Hello, Carolyn: I’ve been with “John” for two years. For the most part, our relationship is everything I wanted. Every now and then, though, I pick up on things that really irritate me. For example, he really enjoys a comedian whose act is completely awful (in my opinion), with all the racist, blue humor you can pack into it. I really don’t like anything that comes out of this comedian’s mouth, and when I try to explain why, my boyfriend just says, “Yeah, but it’s funny and no one else says it.”
I completely judge him for liking this humor. Then I argue with myself that I’m too sensitive or trying to sabotage my relationship. John is otherwise a very nice person and treats me very well. I admit I lack self-confidence. In some ways I don’t feel “good enough” for him. Do you think it’s possible for someone like me to want to subconsciously end this relationship to “get it over with”? – C.
It’s possible. We subconsciously talk ourselves into and out of things all the time – a process usually set in motion by a truth we wish would just go away, something we prefer to banish from conscious thought.
In your case, it sounds as if you’re talking yourself both into and out of John. That would make sense, though, since it sounds as if you have two truths you wish would go away: that you don’t trust John, and you don’t trust yourself.
As for trusting John: You say he appreciates the comedy because “no one else says it.” Some people wouldn’t say “it” because they don’t believe “it” – assuming “it” is some politically incorrect line of thinking. Others are quiet because they believe “it” completely, but have learned there’s big trouble in saying so out loud.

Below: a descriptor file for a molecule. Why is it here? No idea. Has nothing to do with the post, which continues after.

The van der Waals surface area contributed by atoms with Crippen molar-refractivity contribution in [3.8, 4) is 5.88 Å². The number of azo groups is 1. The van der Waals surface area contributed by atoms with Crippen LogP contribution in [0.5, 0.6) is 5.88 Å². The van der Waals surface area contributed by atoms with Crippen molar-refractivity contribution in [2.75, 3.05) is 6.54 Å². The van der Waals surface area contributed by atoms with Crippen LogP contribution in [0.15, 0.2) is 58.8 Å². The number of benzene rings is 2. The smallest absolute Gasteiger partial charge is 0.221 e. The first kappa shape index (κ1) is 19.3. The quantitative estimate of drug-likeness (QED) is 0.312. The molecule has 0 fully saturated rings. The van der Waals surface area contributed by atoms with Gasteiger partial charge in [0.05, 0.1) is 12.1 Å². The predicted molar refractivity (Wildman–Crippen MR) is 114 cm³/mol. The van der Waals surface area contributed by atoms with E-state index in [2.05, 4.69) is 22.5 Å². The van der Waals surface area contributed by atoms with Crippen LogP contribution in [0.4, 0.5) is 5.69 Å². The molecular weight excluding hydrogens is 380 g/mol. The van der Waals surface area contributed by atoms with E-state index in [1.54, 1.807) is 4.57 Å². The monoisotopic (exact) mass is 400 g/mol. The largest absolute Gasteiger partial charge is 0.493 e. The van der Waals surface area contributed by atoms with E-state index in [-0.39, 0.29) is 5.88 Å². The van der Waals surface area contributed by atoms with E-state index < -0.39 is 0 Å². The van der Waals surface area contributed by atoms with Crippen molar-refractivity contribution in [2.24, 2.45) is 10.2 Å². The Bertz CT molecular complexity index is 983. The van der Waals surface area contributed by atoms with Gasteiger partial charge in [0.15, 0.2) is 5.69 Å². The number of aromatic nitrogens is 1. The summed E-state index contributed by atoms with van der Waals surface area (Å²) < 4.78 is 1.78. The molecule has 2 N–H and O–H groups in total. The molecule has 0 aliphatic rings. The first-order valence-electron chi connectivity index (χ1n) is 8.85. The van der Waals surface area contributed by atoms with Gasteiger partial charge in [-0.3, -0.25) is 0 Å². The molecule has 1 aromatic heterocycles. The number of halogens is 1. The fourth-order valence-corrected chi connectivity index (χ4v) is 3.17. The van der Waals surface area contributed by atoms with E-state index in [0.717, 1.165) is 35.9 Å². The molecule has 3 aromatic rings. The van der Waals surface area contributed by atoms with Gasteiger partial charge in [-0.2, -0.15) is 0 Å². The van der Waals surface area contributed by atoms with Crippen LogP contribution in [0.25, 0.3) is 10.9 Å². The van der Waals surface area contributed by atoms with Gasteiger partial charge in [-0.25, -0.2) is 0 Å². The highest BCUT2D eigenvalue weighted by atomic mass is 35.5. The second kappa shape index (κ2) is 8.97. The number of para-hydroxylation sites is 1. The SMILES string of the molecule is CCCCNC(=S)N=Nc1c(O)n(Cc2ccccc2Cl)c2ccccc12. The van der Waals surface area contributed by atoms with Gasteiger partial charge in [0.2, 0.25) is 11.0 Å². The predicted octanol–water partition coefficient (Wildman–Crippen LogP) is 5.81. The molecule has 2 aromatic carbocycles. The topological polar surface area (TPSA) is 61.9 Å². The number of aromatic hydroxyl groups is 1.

You already know from John’s behavior in other situations which is true about him. It’s human nature to want to share what we believe and why, and why we’re right; even when we’re trying to be discreet, people have tells, John included.
If you’ve seen hatred in John, his treating you “very well” doesn’t supersede that; people are rarely one clear thing or another. The trick is to identify things that do matter, to you, so you aren’t sidetracked by small things that don’t.
Conveniently, this is also the path to trusting your judgment.
You, like John, are emitting your true feelings in spite of yourself. When those feelings don’t fit the narrative you had in mind – say, you’ve envisioned marrying someone, while your feelings are telling you you’re unhappy – then your mind starts searching for explanations that will keep your vision intact. “I just need X to change,” say, or “He’s especially stressed lately.” Your mind takes your unhappiness and puts a palatable spin on it.
To be more confident in your choices, make a conscious effort to work from your raw feelings, the ones that haven’t been processed yet by the rationalization factory. Train your attention on your everyday life, at home, at work, at play, at rest, alone, with John, with friends. Start naming your feelings and connecting cause to effect.
It’s not a perfect system; you’ll still make mistakes, feel confused, maybe even need help. Identifying feelings just helps you get off to an uncluttered start.
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